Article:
Recent Articles:

TSR Transition

December 19, 2012 Issue One, Volume Four No Comments

By The Sustainability Review

A short video about TSR’s transition to the SciVO (science video online) format.

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SciVO Script Submission

December 19, 2012 Issue One, Volume Four No Comments

By The Sustainability Review

A video introduction to TSR’s new submission process.
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SciVO Generic Storyboard

December 20, 2012 Issue One, Volume Four No Comments

By The Sustainability Review

Some ways to think about crafting a script for your SciVO.

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The Interactive Atlas of the San Miguel

By Dan Collins and Gene Cooper

The Interactive Atlas of the San Miguel is a mediated sculptural display that allows users to interact with informational layers (pictures, texts, maps, stream data, etc.) and contribute “stories of place” focused on the San Miguel River Watershed in Southwestern Colorado. The project in its current form is a prototype for a network of interactive stations situated in publically accessible institutions and facilities (libraries, schools, museums, general stores, etc.) along the length of the San Miguel River. … Continue Reading

Innovation and the Future of Urbanization: A TSR interview with Dr. Karen Seto (Part Two)

By Branden Boyer-White and Michael Bernstein

As you may have read, we at The Sustainability Review recently had the good fortune of speaking with Dr. Karen Seto, Associate Professor of the Urban Environment at the Yale School of Forestry and Environmental studies, on her research related to urbanization in China and India. In our first piece, we discussed the implications, drivers and challenges of global scale urbanization in China and India. In this edited portion of our conversation, we look to the future and discuss the obstacles to and opportunities for urban sustainability. … Continue Reading

Heritageisation of the Sun Corridor: A Heritage Tourism Perspective

By Deepak Chhabra, PhD

The Sun Corridor, as the “New Heartland” of Arizona, has gathered unprecedented momentum in recent decades. It is one of ten megapolitan regions in the country and encompasses a total of four metropolitan areas in Arizona: Phoenix, Tucson, Prescott and Nogales. The primary purpose of the development of this corridor has been to link together cities, towns, villages and counties based on “goods movement, business linkages, cultural commonality and physical environments” (1). Several reports observe growth, recent trends and emerging industries in the region. However, a micro-level blueprint for a synergistic corridor product that can strongly tie the metropolitan areas together in a multi-sector, unified approach and provide opportunities and prosperity to the region and overall state is still lacking. … Continue Reading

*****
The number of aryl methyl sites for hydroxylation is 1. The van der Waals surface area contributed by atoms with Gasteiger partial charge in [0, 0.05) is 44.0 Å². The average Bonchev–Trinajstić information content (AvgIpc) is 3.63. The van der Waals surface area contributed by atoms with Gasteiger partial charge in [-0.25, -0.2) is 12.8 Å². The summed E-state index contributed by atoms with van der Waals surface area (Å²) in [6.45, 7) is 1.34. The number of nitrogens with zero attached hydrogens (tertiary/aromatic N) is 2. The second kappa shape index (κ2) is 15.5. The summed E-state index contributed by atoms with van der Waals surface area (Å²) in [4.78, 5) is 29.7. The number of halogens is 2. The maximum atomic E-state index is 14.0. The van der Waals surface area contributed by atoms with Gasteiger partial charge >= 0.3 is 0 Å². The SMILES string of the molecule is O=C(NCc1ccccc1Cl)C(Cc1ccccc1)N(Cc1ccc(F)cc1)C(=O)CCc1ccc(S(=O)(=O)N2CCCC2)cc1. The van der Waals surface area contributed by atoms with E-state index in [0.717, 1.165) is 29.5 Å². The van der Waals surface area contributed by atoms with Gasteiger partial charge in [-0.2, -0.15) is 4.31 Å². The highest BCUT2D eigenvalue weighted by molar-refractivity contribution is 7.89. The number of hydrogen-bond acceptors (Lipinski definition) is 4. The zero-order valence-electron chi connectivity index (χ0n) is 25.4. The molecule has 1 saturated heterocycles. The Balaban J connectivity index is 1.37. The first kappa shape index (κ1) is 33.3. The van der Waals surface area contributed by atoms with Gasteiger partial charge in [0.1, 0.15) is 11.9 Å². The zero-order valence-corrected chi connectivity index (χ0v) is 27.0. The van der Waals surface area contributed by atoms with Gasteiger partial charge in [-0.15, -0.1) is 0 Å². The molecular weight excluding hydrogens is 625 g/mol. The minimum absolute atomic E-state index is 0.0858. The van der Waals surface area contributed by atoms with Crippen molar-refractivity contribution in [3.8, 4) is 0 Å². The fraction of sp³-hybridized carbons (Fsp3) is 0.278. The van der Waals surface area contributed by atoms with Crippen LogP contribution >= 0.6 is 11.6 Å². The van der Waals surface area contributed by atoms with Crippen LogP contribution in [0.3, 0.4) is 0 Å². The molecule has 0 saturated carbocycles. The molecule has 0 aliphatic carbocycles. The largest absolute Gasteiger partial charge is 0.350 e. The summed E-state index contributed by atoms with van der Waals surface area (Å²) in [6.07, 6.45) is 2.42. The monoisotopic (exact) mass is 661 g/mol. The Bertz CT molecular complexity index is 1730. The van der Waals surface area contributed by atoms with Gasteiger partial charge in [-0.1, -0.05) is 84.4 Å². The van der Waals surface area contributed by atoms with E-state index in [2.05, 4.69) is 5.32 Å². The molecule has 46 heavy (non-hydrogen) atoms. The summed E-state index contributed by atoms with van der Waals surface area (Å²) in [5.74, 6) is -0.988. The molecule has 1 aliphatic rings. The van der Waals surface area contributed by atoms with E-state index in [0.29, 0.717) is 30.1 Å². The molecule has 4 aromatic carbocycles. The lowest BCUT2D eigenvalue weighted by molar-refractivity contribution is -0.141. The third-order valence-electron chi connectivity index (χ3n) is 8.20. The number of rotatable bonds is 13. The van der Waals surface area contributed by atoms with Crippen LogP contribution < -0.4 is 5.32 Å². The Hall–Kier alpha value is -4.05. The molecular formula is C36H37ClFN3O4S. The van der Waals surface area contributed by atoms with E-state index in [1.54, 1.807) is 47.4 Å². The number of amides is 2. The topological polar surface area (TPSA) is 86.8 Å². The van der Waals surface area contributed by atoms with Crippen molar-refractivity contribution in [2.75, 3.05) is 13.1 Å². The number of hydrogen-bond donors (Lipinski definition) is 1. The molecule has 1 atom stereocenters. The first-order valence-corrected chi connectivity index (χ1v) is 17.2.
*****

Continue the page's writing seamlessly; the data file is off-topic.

Challenges and Dynamics of Urbanization: A TSR interview with Dr. Karen Seto (Part One)

By Michael Bernstein and Branden Boyer-White

Dear lucky readers: we at The Sustainability Review recently had the good fortune of speaking with Dr. Karen Seto, Associate Professor of the Urban Environment at the Yale School of Forestry and Environmental studies, on her research related to urbanization in China and India. According to her official bio, Dr. Seto’s research focuses on four themes touching on human land-use transformation: its nature, impacts, implications, and potential future manifestations. In this first part of our edited transcript, we discuss aspects and drivers of urbanization in China and India. In the second part (forthcoming in Features), we look to the future and discuss challenges and opportunities for urban sustainability. … Continue Reading

Walking “the tightrope of existence”: E. O. Wilson’s Philosophy Comes to Life in the “Anthill Chronicles”

By Kaitlin Gowan

Anthill, renowned biologist and environmentalist E.O. Wilson’s first novel, follows Raphael Semmes Cody through a childhood mesmerized by the wonders of the Nokobee Tract and Dead Owl Cove to an adult life devoted to preserving the natural environment. … Continue Reading

Behavioral Economics and Corporate Sustainability

By John Byrd, PhD and Kent Hickman, PhD

The likelihood of meaningful legislation supporting a shift towards more sustainable practices by business and individuals seems miniscule. Without government policies or incentives the move to sustainability depends largely on the voluntary actions of companies. Companies choose the types of products they produce–the materials they are made of, their recyclability, their energy consumption, their durability–and how the products are manufactured–production efficiency, working conditions and so on. In theory individuals, through their consumption choices, can send a message to companies about the types of products they want. But if the range of choices doesn’t include price competitive green alternatives this message never gets back to corporate decision makers. … Continue Reading

The Covert Power of Creativity

By Alyce Santoro

Because conceptual art can exist in non-material forms, one could argue that it is not only one of the most sustainable forms of creative practice, but also one of the most radical in its potential to challenge conventional thinking. To a tremendous extent, commercial media—whose primary function is to persuade its audience to consume—influences current prevailing thought. Conceptual art, by contrast, is often non-commodifiable; the value of an idea can supersede conventional methods of quantification, lending it a subtle, subversive, status-quo-defying kind of power. … Continue Reading